Payments to Sponsor. As with most of the provisions of the revenue procedure, the owners and sponsor are required to treat the deal like a typical real estate deal. Thus, the amount paid to the sponsor for the interest must reflect the market value of such real estate. The purchase price cannot be based, in whole or in part, on the income of the property.
As a result, sponsors of TIC offerings have used the Revenue Procedure as a roadmap for structuring deals and generally forego a letter ruling from the IRS. Specifically, this roadmap resulted in greater confidence in sponsors offering TIC interests as a product to lure investors into the world of commercial real estate. A thriving industry of TIC offerings has emerged. As opposed to REIT ownership, TIC interests may qualify as real property, affording taxpayers the ability to purchase TIC interests as replacement property in their like-kind exchanges. REIT interests on the other hand are ineligible property for 1031 exchange purposes.
This industry allows investors to invest collectively in real estate that they could not afford individually. As with any thriving market, there is the potential for exploitation and abuse. While most TIC offerings are presented by reputable sponsors, less professional and reliable companies have emerged.
The Edwards decision is important to the TIC industry and to consumer protection. While the case revolved around a pay-phone scheme, it is applicable for at least two reasons. First, since the scheme in Edwards involved a sale and lease-back of the pay-phone sites, it is analogous in many ways to the TIC offering. Second, the confirmation by the Court of a broad reading of the precedent suggests that TIC offerings would receive similar treatment. As a result, sponsors of TIC offerings now need two sets of lawyers. One set will opine on the tax treatment of the transaction, and the other set will ensure compliance with securities laws.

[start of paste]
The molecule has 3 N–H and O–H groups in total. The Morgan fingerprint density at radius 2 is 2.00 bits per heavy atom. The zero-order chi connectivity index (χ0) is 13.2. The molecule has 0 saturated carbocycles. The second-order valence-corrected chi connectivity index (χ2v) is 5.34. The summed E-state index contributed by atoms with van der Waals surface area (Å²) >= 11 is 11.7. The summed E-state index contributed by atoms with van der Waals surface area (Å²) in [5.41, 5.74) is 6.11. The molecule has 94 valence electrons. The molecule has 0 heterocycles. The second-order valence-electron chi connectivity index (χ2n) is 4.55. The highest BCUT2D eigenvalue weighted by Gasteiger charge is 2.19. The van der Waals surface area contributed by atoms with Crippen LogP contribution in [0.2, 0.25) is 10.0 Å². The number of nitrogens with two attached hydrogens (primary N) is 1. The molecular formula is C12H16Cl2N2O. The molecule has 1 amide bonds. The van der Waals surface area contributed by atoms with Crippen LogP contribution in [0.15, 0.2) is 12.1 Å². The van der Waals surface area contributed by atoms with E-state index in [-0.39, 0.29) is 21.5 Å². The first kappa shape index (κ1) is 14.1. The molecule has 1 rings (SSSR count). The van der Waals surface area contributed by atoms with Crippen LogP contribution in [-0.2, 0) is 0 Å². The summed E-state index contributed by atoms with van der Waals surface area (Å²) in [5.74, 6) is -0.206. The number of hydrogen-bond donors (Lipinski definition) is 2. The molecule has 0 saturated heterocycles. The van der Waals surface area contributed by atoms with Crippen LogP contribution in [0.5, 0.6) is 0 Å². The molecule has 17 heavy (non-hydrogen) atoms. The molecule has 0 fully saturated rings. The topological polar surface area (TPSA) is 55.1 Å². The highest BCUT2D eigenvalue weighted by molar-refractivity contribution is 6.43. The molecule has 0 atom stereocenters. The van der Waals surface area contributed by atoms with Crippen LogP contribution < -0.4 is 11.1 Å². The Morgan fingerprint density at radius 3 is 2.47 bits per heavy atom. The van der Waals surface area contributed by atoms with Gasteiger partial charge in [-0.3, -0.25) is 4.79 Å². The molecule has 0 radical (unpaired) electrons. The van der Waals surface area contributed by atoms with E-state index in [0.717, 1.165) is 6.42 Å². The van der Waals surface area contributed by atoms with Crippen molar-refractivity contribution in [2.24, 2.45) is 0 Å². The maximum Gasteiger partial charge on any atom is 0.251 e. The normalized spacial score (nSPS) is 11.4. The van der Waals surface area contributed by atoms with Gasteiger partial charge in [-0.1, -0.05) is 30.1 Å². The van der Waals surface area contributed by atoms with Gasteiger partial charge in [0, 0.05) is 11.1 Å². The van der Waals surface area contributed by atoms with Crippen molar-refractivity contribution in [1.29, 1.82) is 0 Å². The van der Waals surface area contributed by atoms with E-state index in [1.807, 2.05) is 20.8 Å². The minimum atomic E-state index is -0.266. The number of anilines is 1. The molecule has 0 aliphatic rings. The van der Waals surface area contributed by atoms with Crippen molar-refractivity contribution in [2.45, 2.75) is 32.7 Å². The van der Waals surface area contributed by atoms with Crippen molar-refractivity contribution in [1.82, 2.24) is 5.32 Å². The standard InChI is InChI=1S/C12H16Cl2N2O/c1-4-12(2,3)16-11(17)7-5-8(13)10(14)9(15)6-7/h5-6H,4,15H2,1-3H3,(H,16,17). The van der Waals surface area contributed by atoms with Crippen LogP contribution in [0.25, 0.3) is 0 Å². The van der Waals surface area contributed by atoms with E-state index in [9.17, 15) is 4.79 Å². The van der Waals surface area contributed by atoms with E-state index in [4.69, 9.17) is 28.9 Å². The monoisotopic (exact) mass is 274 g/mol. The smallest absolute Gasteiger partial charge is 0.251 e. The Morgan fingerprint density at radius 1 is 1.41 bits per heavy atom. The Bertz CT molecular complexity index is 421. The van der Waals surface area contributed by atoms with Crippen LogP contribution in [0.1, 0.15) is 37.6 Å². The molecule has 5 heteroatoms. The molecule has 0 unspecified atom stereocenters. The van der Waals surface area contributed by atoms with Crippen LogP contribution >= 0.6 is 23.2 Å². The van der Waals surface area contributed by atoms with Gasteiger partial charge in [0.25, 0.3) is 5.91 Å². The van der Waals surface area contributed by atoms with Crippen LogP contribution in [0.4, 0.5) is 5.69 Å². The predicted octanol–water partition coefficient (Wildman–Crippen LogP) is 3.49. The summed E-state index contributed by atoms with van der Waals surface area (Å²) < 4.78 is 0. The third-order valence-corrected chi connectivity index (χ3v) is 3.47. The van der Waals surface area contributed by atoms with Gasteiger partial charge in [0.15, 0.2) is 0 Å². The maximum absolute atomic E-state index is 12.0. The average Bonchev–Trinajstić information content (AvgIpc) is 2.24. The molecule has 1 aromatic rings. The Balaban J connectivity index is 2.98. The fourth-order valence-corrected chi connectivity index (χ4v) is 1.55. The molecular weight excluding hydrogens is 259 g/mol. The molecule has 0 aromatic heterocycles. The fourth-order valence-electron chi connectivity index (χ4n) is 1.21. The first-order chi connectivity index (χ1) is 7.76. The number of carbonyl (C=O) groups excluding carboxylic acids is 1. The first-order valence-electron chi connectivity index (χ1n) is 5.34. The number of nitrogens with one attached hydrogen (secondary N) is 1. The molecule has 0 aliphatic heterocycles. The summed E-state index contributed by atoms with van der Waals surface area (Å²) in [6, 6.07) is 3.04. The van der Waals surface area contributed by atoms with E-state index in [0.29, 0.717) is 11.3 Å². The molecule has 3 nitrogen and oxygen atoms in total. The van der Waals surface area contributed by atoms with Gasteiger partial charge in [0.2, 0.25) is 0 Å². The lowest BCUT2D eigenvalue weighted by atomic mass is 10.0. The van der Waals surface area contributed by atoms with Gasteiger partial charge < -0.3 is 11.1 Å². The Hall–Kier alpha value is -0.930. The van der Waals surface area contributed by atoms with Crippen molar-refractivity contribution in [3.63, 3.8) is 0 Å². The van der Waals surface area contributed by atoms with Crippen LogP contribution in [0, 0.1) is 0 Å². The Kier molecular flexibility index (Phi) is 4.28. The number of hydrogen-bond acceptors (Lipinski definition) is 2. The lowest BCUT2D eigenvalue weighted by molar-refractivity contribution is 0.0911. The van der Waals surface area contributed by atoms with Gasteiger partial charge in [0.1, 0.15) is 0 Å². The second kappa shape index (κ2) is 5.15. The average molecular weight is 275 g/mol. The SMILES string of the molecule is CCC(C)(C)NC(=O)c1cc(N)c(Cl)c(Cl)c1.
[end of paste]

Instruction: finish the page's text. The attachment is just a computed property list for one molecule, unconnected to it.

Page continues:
Since many of the sponsors offering these TIC products were already treating them as securities, the impact of this decision may be as limited as solidifying that these interests need to be offered as securities instead of real-property interests. Many of the companies, if not most, have already taken this route and are packaging their product as securities. Those that aren't probably should seek counsel about how they can comply.
Because of the potential for prosecution under the anti-fraud provisions of Section 10(b)-5, many non-legitimate sponsors may be discouraged from "hustling" unsuspecting investors. No application of these rules can deter the truly devious mind, but perhaps this is a step that investors can look to for comfort. Legitimate companies are more likely to comply with these laws. The levels of disclosure required in offering statements and prospectuses will allow the investor to perform more readily the basic levels of due diligence and facilitate informed decision making.
And while there is no trade group governing the TIC industry, most of the reputable groups are members of the Federation of Exchange Accommodators. Confirmation of this will add more comfort, as well.